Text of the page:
Some Texas providers worked up until midnight to care for as many women as they could before the law took effect.
While they were providing care, Whole Woman's Health tweeted, "The anti-abortion protestors are outside, shining lights on the parking light. We are under surveillance. This is what abortion care looks like. Human right warriors."
While the Supreme Court was standing aside to allow the law to go into effect, abortion rights advocates have turned to state courts. On Tuesday, a state district court judge issued a temporary restraining order against the would-be vigilantes—forced birther zealots who pushed for the law and who vow that they won't be stopped, even under the restraining order.
Meanwhile, another bill banning the use of medication abortions after seven weeks passed the Texas House Monday. Again, at seven weeks many women don't even know they’re pregnant yet. The Food and Drug Administration has approved the use of the drugs through the 10th week. Doctors who help women get the pills could be subject to two-year prison sentences.
The court is expected to rule soon on the emergency application of the providers' lawyers to block the law. Given that the majority allowed the law to go into effect, throwing the rights and the health care of around 7 million Texas women into question, it is not at all certain that they'll respect their own precedent on Roe and Casey and block the law.
It's hard not to look at how this unfolded and not believe that this was the outcome intended by the the federal courts. The notoriously extremist 5th Circuit Court of Appeals blocked a district judge in Austin from acting on the law. It delayed a hearing scheduled for Monday in a U.S. District Court. A coalition of advocacy groups, including the Center for Reproductive Rights, Planned Parenthood, and the American Civil Liberties Union, had asked a federal judge to prevent court clerks from accepting the lawsuits brought by private individuals and to block any of the trial court judges from enforcing the new law. The actions by a three-judge panel on the 5th circuit made it inevitable that the Supreme Court would get the emergency order, and more to the point, that extremist Justice Samuel Alito would get it, since he's the justice with jurisdiction over the region.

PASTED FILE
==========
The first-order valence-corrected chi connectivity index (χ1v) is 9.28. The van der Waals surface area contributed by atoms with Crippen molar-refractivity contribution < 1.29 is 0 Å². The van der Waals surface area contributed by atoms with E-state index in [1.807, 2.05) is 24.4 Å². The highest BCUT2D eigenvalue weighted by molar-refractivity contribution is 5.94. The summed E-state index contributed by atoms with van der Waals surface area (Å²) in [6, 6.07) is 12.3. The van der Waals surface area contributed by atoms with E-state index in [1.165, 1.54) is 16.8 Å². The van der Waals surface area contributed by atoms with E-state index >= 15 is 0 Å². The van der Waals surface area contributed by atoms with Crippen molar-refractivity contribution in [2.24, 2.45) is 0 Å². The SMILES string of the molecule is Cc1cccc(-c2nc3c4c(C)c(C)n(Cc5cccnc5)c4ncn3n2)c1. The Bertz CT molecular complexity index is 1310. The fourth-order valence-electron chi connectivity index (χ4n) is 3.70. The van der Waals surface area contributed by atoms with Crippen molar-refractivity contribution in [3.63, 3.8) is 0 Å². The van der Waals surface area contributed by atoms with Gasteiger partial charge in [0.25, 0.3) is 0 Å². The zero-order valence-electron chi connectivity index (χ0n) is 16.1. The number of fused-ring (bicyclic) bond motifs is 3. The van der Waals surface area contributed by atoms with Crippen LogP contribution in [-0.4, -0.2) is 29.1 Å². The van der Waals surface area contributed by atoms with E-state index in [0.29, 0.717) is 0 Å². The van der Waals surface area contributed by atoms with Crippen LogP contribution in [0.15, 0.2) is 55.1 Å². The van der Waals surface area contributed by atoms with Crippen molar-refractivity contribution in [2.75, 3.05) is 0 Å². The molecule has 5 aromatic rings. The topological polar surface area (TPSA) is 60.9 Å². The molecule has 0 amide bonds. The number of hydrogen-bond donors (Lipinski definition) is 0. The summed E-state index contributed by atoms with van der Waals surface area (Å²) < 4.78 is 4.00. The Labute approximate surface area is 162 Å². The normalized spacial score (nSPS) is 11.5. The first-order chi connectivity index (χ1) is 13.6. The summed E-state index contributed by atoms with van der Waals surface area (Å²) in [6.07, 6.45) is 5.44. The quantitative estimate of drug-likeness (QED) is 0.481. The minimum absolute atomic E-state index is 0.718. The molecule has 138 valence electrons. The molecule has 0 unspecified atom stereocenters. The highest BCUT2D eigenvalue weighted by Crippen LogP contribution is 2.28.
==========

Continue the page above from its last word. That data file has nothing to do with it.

It is a very real possibility in America right now that the federal courts are conspiring against us, against the rights of women, of people of color, of voters, of poor people.
The court is expected to act, eventually, one way or another on the emergency order.
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